opa-build - Man Page

Build an OPA bundle


opa build  [ [...]] [flags]


Build an OPA bundle.

The 'build' command packages OPA policy and data files into bundles. Bundles are gzipped tarballs containing policies and data. Paths referring to directories are loaded recursively.

$ ls

$ opa build -b .

You can load bundles into OPA on the command-line:

$ ls
bundle.tar.gz example.rego

$ opa run bundle.tar.gz

You can also configure OPA to download bundles from remote HTTP endpoints:

$ opa run --server \
	--set bundles.example.resource=bundle.tar.gz \
	--set services.example.url=http://localhost:8080

Inside another terminal in the same directory, serve the bundle via HTTP:

$ python3 -m http.server --bind localhost 8080

For more information on bundles see https://www.openpolicyagent.org/docs/latest/management.

Common Flags

When -b is specified the 'build' command assumes paths refer to existing bundle files or directories following the bundle structure. If multiple bundles are provided, their contents are merged. If there are any merge conflicts (e.g., due to conflicting bundle roots), the command fails.

The -O flag controls the optimization level. By default, optimization is disabled (-O=0). When optimization is enabled the 'build' command generates a bundle that is semantically equivalent to the input files however the structure of the files in the bundle may have been changed by rewriting, inlining, pruning, etc. Higher optimization levels may result in longer build times.

The 'build' command supports targets (specified by -t):

rego    The default target emits a bundle containing a set of policy and data files
        that are semantically equivalent to the input files. If optimizations are
        disabled the output may simply contain a copy of the input policy and data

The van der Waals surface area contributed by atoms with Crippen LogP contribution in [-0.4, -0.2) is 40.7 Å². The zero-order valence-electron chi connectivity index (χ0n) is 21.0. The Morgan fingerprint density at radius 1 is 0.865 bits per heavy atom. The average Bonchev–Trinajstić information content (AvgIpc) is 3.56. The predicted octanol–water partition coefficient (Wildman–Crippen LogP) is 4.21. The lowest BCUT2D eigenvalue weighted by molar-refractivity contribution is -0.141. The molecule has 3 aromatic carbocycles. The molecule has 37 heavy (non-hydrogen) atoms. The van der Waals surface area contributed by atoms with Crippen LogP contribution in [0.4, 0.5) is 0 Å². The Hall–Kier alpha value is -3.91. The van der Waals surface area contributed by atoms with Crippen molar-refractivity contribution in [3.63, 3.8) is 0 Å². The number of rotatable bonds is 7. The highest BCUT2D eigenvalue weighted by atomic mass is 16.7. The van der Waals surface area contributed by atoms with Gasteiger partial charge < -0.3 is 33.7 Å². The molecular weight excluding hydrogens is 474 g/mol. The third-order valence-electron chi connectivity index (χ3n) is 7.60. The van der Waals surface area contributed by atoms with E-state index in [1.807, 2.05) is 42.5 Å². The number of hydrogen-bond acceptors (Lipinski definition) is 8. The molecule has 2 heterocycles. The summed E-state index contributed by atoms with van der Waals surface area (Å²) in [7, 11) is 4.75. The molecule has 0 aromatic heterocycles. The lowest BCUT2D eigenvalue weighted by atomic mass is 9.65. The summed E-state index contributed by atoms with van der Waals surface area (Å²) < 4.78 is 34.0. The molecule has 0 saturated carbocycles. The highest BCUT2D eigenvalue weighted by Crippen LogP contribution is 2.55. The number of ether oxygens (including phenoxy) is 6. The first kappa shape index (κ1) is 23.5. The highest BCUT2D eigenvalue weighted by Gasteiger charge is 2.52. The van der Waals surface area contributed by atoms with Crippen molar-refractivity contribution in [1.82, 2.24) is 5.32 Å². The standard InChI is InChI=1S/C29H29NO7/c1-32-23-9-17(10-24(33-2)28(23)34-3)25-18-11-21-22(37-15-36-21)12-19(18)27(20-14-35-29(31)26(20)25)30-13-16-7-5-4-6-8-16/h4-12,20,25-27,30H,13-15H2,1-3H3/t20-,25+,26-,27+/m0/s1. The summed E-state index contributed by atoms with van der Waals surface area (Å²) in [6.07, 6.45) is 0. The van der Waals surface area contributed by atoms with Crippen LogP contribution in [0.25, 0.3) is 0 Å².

files. If optimization is enabled at least one entrypoint (-e) must be supplied.

wasm    The wasm target emits a bundle containing a WebAssembly module compiled from
        the input files for each specified entrypoint. The bundle may contain the
        original policy or data files.

The -e flag tells the 'build' command which documents will be queried by the software asking for policy decisions, so that it can focus optimization efforts and ensure that document is not eliminated by the optimizer.


The 'build' command can be used to verify the signature of a signed bundle and also to generate a signature for the output bundle the command creates.

If the directory path(s) provided to the 'build' command contain a ".signatures.json" file, it will attempt to verify the signatures included in that file. The bundle files or directory path(s) to verify must be specified using --bundle.

For more information on the bundle verification process see https://www.openpolicyagent.org/docs/latest/management/#signature-verification.


$ opa build --verification-key /path/to/public_key.pem --signing-key /path/to/private_key.pem --bundle foo

Where foo has the following structure:

  +-- bar/
  |     |
  |     +-- data.json